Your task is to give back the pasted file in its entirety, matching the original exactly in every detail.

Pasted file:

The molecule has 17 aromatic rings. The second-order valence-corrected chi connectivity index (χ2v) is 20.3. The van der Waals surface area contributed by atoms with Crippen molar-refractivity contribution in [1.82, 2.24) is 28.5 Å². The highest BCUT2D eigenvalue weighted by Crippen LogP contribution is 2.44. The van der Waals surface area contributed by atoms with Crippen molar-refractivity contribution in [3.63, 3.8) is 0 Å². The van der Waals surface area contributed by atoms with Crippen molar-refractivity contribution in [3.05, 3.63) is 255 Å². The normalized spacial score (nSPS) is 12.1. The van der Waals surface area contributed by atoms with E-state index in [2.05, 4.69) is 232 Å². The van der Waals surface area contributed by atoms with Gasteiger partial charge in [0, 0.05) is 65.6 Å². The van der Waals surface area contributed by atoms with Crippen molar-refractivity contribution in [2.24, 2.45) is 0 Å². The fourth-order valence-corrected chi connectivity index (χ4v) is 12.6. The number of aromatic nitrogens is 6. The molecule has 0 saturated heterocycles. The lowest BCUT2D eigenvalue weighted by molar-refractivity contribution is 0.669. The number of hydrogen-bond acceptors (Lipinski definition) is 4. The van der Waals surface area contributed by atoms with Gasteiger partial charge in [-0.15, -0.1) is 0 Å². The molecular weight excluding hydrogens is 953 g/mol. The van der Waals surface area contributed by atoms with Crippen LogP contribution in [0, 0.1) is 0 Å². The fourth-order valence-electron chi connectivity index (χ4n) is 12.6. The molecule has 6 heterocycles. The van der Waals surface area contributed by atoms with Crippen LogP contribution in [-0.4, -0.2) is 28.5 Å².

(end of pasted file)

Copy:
The molecule has 17 aromatic rings. The second-order valence-corrected chi connectivity index (χ2v) is 20.3. The van der Waals surface area contributed by atoms with Crippen molar-refractivity contribution in [1.82, 2.24) is 28.5 Å². The highest BCUT2D eigenvalue weighted by Crippen LogP contribution is 2.44. The van der Waals surface area contributed by atoms with Crippen molar-refractivity contribution in [3.63, 3.8) is 0 Å². The van der Waals surface area contributed by atoms with Crippen molar-refractivity contribution in [3.05, 3.63) is 255 Å². The normalized spacial score (nSPS) is 12.1. The van der Waals surface area contributed by atoms with E-state index in [2.05, 4.69) is 232 Å². The van der Waals surface area contributed by atoms with Gasteiger partial charge in [0, 0.05) is 65.6 Å². The van der Waals surface area contributed by atoms with Crippen molar-refractivity contribution in [2.24, 2.45) is 0 Å². The fourth-order valence-corrected chi connectivity index (χ4v) is 12.6. The number of aromatic nitrogens is 6. The molecule has 0 saturated heterocycles. The lowest BCUT2D eigenvalue weighted by molar-refractivity contribution is 0.669. The number of hydrogen-bond acceptors (Lipinski definition) is 4. The van der Waals surface area contributed by atoms with Gasteiger partial charge in [-0.15, -0.1) is 0 Å². The molecular weight excluding hydrogens is 953 g/mol. The van der Waals surface area contributed by atoms with Crippen LogP contribution in [0, 0.1) is 0 Å². The fourth-order valence-electron chi connectivity index (χ4n) is 12.6. The molecule has 6 heterocycles. The van der Waals surface area contributed by atoms with Crippen LogP contribution in [-0.4, -0.2) is 28.5 Å².